But it's not structured in a way that has empirical evidence on its side. Or is coach still claiming to take people to a 700lb deadlift without working the deadlift? "But here's the fascinating part. We can take you from a 200 pound max deadlift to a 500-750 pound max deadlift in two years while only pulling max singles four or five times a year. We will though work the deadlift, like most lifts, approximately once per week at higher reps and under grueling conditions.." Has never happened. Wil never happen. Complete fiction.

A8d95f3744a7a0885894ee0731c9744c

(3761)

on June 16, 2011
at 05:26 PM

@ben- depends on the programmer ;-) My CF trainer is excellent, but I've seen some really BAD programs.

7ad3ba26a79b1582b16a0bd453527b36

(60)

on June 16, 2011
at 08:12 PM

Somehow, it always turns into a CrossFit-bashing session....poor us! Oh and as for "programmed randomness"...the actual "motto" of sorts is "routine is the enemy." We're a bit like ants, in a way. Watch us casually from the outside and you think it's all random and disorganized. But on closer inspection, you'll see it's actually quite structured!

667f6c030b0245d71d8ef50c72b097dc

(15976)

on June 16, 2011
at 05:04 PM

Well as far as a critique of Crossfit I'd say he's spot on. Programmed randomness? Cmon.

7ad3ba26a79b1582b16a0bd453527b36

(60)

on June 16, 2011
at 04:20 PM

Ben: "Like" :)

31cd30cb210f9d13bf990a3410fce31c

(423)

on June 17, 2011
at 11:10 AM

Enough with the Crossfit hating. It just becomes ridiculous after awhile. You do what works for you, I'll do what works for me.

A8d95f3744a7a0885894ee0731c9744c

(3761)

on June 16, 2011
at 04:10 PM

Hey Steve, not really sure where you are going with this answer(besides hating on CF)...this didn't exactly relate to the question... -1, sorry!

425aa4bfb79556ed50ea693c3edd7e13

(609)

on June 17, 2011
at 01:05 AM

crossfit in action: http://www.youtube.com/watch?v=g4X3mIJkoLo&feature=player_embedded Total disregard for risk/benefit, just like inverted pushups on the rings.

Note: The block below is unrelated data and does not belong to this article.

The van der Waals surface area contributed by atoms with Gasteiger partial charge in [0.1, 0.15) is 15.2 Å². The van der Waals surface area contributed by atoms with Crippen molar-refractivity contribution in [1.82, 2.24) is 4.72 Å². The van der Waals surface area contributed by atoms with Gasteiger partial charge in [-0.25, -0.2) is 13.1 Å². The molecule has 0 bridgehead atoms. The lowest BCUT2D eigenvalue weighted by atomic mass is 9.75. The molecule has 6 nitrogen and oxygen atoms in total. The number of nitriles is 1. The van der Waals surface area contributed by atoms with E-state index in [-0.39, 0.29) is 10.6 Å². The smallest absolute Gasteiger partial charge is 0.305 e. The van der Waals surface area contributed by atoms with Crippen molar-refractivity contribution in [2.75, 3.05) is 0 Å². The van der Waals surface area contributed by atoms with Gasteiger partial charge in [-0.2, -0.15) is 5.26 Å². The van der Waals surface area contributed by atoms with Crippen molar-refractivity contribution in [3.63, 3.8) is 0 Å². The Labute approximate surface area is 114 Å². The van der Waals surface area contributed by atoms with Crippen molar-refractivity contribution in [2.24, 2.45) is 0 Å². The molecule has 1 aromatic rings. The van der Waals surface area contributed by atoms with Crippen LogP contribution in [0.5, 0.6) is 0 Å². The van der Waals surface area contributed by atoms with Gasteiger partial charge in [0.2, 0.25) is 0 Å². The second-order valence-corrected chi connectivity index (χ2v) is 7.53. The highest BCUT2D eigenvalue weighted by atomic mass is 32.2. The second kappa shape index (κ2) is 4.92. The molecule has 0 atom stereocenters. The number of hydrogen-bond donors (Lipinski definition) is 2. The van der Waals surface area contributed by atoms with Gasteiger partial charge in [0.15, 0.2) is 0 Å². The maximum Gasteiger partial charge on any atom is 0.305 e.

3
7ad3ba26a79b1582b16a0bd453527b36

on June 16, 2011
at 03:30 PM

Answer to 1st question is pretty simple really - it's a great diet to enhance overall CrossFit performance. I've been paleo for just over 3 months and I can't believe the difference in my strength, muscle gain and fat loss. We do it 'cause it works. I think they also compliment each other in the sense of the whole primal/functional mentality. CrossFit is based on functional movements, something closer to what our early ancestors might have employed, not on machine-enhanced or -generated movement (though the true "paleo" version of CrossFit would be MoveNat, in my humble opinion) :) And paleo, well that speaks for itself.

2nd part - don't know anything about that. We do "cardio" (i.e. working our heart muscle at an elevated rate) every day that we train CrossFit, pretty much. We run. We jump. We climb. We row. We sprint. We skip. We don't do it on a treadmill or an elliptical trainer, though. Maybe that's what you mean? We don't like cardio machines?

332d9f75d1077abafff6887681f6b130

(1081)

on June 16, 2011
at 03:46 PM

I hear people cautioning against "chronic cardio" and regular cardio a lot on here. To include a thread comparing women who run marathons vs men who do crossfit or strength training, and asking who has the better body. The conclusion from the author was that endurance activities like marathon running makes you sickly/unhealthy

2
01adafcb4dd4147c6af543f61eee60a8

on March 29, 2012
at 10:39 AM

The hate on cardio is pathetic within the paleo community,i love my long slow runs and will never quit.

2
Aeec781cc234fcae119d4a71532058f5

(2047)

on June 16, 2011
at 03:34 PM

I don't know anything about Crossfit, so can't comment on that.